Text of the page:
Neil Gaiman and J.H. Williams III on Morpheus' father in 'Sandman' #4
When Neil Gaiman announced that he would be once again returning to his much beloved comic book series The Sandman with a six-issue prequel series titled The Sandman: Overture, fans rejoiced. There really isn’t anything quite like The Sandman, a 75-issue story about stories written by Gaiman and illustrated by a long list of some of the best artists in comics. Illustrated by J.H. Williams III, one of the most jaw-droppingly gifted artists working in comics today, Overture was to tell the story that immediately preceded the first issue of Sandman, which saw the Master of Dreams laid low—something had weakened him, leaving him vulnerable to human occultists that imprisoned him for 70 years.
However, Overture hasn’t had the smoothest release schedule. Initially planned as a bi-monthly series, the book has slipped to an irregular schedule—issue three was released in July. While the long waits can be frustrating, when an issue does come out, it’s absolutely worth it. Williams’ art is lush, inventive, and ludicrously pretty, while Gaiman’s writing feels like he never quit telling Sandman stories.
With Overture’s fourth issue, available tomorrow, we’re approaching the confrontation between Dream himself and the mysterious force that lies at this story’s end. There’s a city of anthropomorphic stars, an asylum where one insane star resides, and the father of Dream and the Endless makes his first appearance. As things start to build toward Overture‘s conclusion, EW reached out to Gaiman and Williams to talk a little bit more about what readers can expect—and to share a few stunning preview pages.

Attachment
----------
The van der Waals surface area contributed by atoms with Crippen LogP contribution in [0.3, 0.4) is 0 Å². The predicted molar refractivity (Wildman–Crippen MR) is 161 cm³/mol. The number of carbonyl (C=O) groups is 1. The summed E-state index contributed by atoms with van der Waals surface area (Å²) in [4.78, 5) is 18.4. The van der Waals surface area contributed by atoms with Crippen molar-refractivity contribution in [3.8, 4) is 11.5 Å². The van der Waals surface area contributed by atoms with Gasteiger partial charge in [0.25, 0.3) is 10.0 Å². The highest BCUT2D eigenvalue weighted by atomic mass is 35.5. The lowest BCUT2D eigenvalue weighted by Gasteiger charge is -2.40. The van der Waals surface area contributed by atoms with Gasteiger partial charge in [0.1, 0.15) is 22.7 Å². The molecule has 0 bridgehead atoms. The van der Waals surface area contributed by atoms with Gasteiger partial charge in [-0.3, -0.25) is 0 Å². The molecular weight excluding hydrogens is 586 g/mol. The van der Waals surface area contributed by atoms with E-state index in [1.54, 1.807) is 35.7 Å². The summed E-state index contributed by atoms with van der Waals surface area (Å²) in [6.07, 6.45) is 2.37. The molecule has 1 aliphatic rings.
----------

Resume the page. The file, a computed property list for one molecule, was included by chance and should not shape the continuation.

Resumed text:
EW: J.H., It’d be remiss of me to not mention how wonderful your art is in these pages, and in Overture as a whole—the places we’re going only seem to be getting better, too. What are you most excited for people to see?
J.H. WILLIAMS III: Thank you, you’re much too kind. I’m really into what we’re doing, inspired from Neil’s fantastic story. But I also feel like I haven’t broken it yet. Sometimes I feel I’m on the cusp of breaking through to something that goes beyond my current limits. That is what I’m feeling right now. I feel like I have to push beyond what I’ve already done. Neil’s story really is pushing things in all the best ways, he is just so damn good! And it easily helps me get into the proper headspace for expansion. This newest chapter I hope defies what readers might expect, much in the same way each chapter has done so far. I think that is what I want people to get from the experience of reading Overture—as each installment slowly burns into their minds—that they come away from it feeling a different visual movement from the previous chapter, and so on. But yet remains clearly part of the greater narrative unflinchingly. So far it’s all working in that way, or so I hope. All of these interacting visual ideas create a different emotional vibe, each of them having their own strange frequencies, but working in tandem to feed the larger picture.
Also, on Twitter you often mention what you’re listening to while you work. What makes for good Sandman music? If this issue had a theme song, what would it be?